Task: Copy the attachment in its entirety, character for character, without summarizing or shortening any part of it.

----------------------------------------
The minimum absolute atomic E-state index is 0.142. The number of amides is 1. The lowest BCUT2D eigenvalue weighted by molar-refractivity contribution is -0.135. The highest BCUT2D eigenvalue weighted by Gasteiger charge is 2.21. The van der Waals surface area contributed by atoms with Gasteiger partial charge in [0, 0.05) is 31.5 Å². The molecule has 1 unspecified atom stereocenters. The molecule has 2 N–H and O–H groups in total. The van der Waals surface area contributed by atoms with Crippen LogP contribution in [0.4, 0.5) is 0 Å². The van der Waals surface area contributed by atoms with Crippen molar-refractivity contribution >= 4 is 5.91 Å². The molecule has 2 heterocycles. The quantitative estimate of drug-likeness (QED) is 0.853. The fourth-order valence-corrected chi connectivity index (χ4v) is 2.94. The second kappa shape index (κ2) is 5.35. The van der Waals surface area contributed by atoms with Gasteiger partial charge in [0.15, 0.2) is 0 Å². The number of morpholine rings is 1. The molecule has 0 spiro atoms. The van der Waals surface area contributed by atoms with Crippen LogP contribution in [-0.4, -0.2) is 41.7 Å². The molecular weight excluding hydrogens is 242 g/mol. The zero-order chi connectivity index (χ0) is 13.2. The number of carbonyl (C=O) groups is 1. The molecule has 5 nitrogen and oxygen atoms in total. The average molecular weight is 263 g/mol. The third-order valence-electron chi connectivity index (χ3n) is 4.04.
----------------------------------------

The minimum absolute atomic E-state index is 0.142. The number of amides is 1. The lowest BCUT2D eigenvalue weighted by molar-refractivity contribution is -0.135. The highest BCUT2D eigenvalue weighted by Gasteiger charge is 2.21. The van der Waals surface area contributed by atoms with Gasteiger partial charge in [0, 0.05) is 31.5 Å². The molecule has 1 unspecified atom stereocenters. The molecule has 2 N–H and O–H groups in total. The van der Waals surface area contributed by atoms with Crippen LogP contribution in [0.4, 0.5) is 0 Å². The van der Waals surface area contributed by atoms with Crippen molar-refractivity contribution >= 4 is 5.91 Å². The molecule has 2 heterocycles. The quantitative estimate of drug-likeness (QED) is 0.853. The fourth-order valence-corrected chi connectivity index (χ4v) is 2.94. The second kappa shape index (κ2) is 5.35. The van der Waals surface area contributed by atoms with Gasteiger partial charge in [0.15, 0.2) is 0 Å². The number of morpholine rings is 1. The molecule has 0 spiro atoms. The van der Waals surface area contributed by atoms with Crippen LogP contribution in [-0.4, -0.2) is 41.7 Å². The molecular weight excluding hydrogens is 242 g/mol. The zero-order chi connectivity index (χ0) is 13.2. The number of carbonyl (C=O) groups is 1. The molecule has 5 nitrogen and oxygen atoms in total. The average molecular weight is 263 g/mol. The third-order valence-electron chi connectivity index (χ3n) is 4.04.